Effects of Nutraceuticals and Botanicals on Macrophage Cholesterol Efflux: Implications for Atherosclerosis


  • Grace Megumi Sotherden Division of Anti-Aging and Vascular Medicine, National Defense Medical College, Tokorozawa, Japan
  • Harumi Uto-Kondo Division of Anti-Aging and Vascular Medicine, National Defense Medical College, Tokorozawa, Japan
  • Makoto Ayaori Division of Anti-Aging and Vascular Medicine, National Defense Medical College, Tokorozawa, Japan
  • Katsunori Ikewaki Division of Anti-Aging and Vascular Medicine, National Defense Medical College, Tokorozawa, Japan




Nutrition, reverse cholesterol transport, HDL, CVD, lipoproteins


To date, the literature on high-density lipoprotein (HDL) levels as an inverse risk factor for atherosclerosis has mainly been observational, and it is likely that the metabolism and function of HDL is a more significant determinant of cardiovascular disease. As an example, as cholesterol is effluxed out of macrophages and carried to the liver via HDL for excretion, reduced cholesterol efflux can result in increased cholesterol accumulation. In terms of atherosclerosis risk, increasing cholesterol efflux is theoretically a strategy that can be considered as the groundwork of cardiovascular disease treatment and prevention. However, until now, there has not been a pharmaceutical agent that has effectively increased reverse cholesterol transport (RCT) at all steps of the process. Here is a review of the research on natural compounds present in edible foods and their observed in vitro and in vivo (and even ex vivo) effects on the first step of RCT: macrophage cholesterol efflux. The findings here are preliminary and contradictory, making it hard to translate the evidence on most of these naturally occurring agents into clinical applications.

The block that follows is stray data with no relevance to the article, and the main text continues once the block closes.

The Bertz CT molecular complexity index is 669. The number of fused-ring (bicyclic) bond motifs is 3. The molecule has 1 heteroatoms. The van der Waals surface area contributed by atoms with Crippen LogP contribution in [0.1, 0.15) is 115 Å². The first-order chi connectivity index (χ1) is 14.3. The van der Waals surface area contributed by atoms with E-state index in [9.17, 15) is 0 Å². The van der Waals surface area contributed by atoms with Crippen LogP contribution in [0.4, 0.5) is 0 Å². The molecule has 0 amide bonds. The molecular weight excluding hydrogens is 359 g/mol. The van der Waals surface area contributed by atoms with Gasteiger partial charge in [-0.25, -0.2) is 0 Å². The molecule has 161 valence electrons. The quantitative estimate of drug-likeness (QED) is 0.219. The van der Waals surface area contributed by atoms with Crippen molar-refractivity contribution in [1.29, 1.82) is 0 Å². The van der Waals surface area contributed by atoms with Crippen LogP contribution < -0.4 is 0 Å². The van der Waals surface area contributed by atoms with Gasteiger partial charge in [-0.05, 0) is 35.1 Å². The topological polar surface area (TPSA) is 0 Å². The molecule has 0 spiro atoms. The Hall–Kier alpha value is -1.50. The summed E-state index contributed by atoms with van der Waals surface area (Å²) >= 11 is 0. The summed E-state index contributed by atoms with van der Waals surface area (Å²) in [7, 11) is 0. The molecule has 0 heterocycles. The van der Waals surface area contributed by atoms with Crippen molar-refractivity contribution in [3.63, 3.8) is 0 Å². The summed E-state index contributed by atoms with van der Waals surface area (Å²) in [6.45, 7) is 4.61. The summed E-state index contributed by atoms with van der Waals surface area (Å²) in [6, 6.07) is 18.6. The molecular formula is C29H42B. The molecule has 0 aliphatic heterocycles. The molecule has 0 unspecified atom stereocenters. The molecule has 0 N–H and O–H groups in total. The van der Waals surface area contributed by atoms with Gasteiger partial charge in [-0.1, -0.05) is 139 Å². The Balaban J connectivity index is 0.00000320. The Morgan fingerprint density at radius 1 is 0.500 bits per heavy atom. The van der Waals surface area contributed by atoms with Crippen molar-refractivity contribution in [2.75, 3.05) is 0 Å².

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How to Cite

Sotherden, G. M., Uto-Kondo, H., Ayaori, M., & Ikewaki, K. (2013). Effects of Nutraceuticals and Botanicals on Macrophage Cholesterol Efflux: Implications for Atherosclerosis. Journal of Nutritional Therapeutics, 1(2), 96–106. https://doi.org/10.6000/1929-5634.2012.01.02.1